Q: In what ways has being a resident deepened your practice?
JAYANTHA: Bhavana is not the kind of place for someone to come and expect to be attached to a teacher and learn everything from scratch from them. Being a little naive, I had assumed this is how it would be, after about seven years of practicing on my own and learning Dhamma via the Internet and books. Bhavana is very big on self reliance, so my style of self-practice and self-learning has fit well in here. I am lucky enough to have teachers like Bhante G close at hand and being able to live in a place that has monthly retreats (which is really the only time I get to sit and learn Dhamma). So, in that respect it has been a great benefit. Also, just living in the woods on the side of a mountain, which is a big change from my old crowded home of New Jersey, is enough to help deepen your practice. I love escaping deeper up the mountain to meditate in solitude in the woods. A final aspect as to how it has deepened my practice is related to others. I feel my life is so much more meaningful now because everything I do here at Bhavana is for the benefit of fellow Dhamma practitioners who come to Bhavana to practice and search for awakening. This has been a great boost to my own practice.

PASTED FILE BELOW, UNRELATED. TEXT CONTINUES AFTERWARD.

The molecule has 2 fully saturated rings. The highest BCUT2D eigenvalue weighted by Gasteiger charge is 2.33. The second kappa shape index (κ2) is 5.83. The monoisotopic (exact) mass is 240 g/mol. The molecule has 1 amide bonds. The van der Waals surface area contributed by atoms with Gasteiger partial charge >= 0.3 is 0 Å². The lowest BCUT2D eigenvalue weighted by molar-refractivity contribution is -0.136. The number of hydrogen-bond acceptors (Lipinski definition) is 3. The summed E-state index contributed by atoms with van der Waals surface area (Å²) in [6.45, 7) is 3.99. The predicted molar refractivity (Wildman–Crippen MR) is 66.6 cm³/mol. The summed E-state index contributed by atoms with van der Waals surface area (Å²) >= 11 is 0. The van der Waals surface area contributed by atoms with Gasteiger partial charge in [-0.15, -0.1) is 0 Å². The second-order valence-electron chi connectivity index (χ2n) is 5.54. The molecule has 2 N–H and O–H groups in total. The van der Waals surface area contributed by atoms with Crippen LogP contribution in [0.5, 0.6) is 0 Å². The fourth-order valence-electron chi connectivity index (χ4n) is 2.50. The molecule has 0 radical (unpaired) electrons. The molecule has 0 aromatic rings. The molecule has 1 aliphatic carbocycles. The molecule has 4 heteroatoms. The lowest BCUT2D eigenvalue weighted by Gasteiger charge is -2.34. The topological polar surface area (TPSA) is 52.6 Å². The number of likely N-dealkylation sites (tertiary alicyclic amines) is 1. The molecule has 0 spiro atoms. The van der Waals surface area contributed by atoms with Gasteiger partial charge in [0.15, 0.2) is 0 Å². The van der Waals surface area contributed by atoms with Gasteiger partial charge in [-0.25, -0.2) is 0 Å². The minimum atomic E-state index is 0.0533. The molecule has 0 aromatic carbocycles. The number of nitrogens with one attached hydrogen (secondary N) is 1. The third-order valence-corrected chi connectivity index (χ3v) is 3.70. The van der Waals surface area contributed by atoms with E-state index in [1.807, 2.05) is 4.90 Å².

Q: Do you sometimes miss the world outside the monastery?
JAYANTHA: Not really, no. However, I had plenty of years of practice to develop nibbida (disenchantment) to the point where coming to Bhavana has felt more like a prisoner being released from jail, as opposed to being put in one, which is what many people feel would be the opposite when they think about being sequestered at a forest monastery, living like a monk. The only thing from my old life that I miss are my family and friends whom I made deep connections with in my past 36 years, most especially my 10-year-old nephew. It has been hard for me, but much more so for them because it seems like I’ve disappeared from the world, but in fact I’m still here .
Q: What advice would you have for someone contemplating being a resident at Bhavana?